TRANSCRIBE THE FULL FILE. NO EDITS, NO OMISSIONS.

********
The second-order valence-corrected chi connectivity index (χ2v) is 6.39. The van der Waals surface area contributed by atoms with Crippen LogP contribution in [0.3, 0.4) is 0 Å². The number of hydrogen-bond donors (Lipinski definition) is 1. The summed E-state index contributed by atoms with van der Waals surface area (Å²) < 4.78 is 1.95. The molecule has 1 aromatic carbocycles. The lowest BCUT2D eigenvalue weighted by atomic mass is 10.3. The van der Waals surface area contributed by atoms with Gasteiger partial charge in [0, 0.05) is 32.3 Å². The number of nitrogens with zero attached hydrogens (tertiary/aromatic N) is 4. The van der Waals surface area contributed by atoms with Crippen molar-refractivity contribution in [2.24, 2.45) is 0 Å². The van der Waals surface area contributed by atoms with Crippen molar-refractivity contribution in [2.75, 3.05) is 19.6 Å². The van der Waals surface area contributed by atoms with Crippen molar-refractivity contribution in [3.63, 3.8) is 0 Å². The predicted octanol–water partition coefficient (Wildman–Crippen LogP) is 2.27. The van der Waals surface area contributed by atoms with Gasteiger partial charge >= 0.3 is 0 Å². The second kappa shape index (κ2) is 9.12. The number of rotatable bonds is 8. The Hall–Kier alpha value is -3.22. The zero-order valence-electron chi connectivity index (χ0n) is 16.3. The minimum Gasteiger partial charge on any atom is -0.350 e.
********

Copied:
The second-order valence-corrected chi connectivity index (χ2v) is 6.39. The van der Waals surface area contributed by atoms with Crippen LogP contribution in [0.3, 0.4) is 0 Å². The number of hydrogen-bond donors (Lipinski definition) is 1. The summed E-state index contributed by atoms with van der Waals surface area (Å²) < 4.78 is 1.95. The molecule has 1 aromatic carbocycles. The lowest BCUT2D eigenvalue weighted by atomic mass is 10.3. The van der Waals surface area contributed by atoms with Gasteiger partial charge in [0, 0.05) is 32.3 Å². The number of nitrogens with zero attached hydrogens (tertiary/aromatic N) is 4. The van der Waals surface area contributed by atoms with Crippen molar-refractivity contribution in [2.24, 2.45) is 0 Å². The van der Waals surface area contributed by atoms with Crippen molar-refractivity contribution in [2.75, 3.05) is 19.6 Å². The van der Waals surface area contributed by atoms with Crippen molar-refractivity contribution in [3.63, 3.8) is 0 Å². The predicted octanol–water partition coefficient (Wildman–Crippen LogP) is 2.27. The van der Waals surface area contributed by atoms with Gasteiger partial charge >= 0.3 is 0 Å². The second kappa shape index (κ2) is 9.12. The number of rotatable bonds is 8. The Hall–Kier alpha value is -3.22. The zero-order valence-electron chi connectivity index (χ0n) is 16.3. The minimum Gasteiger partial charge on any atom is -0.350 e.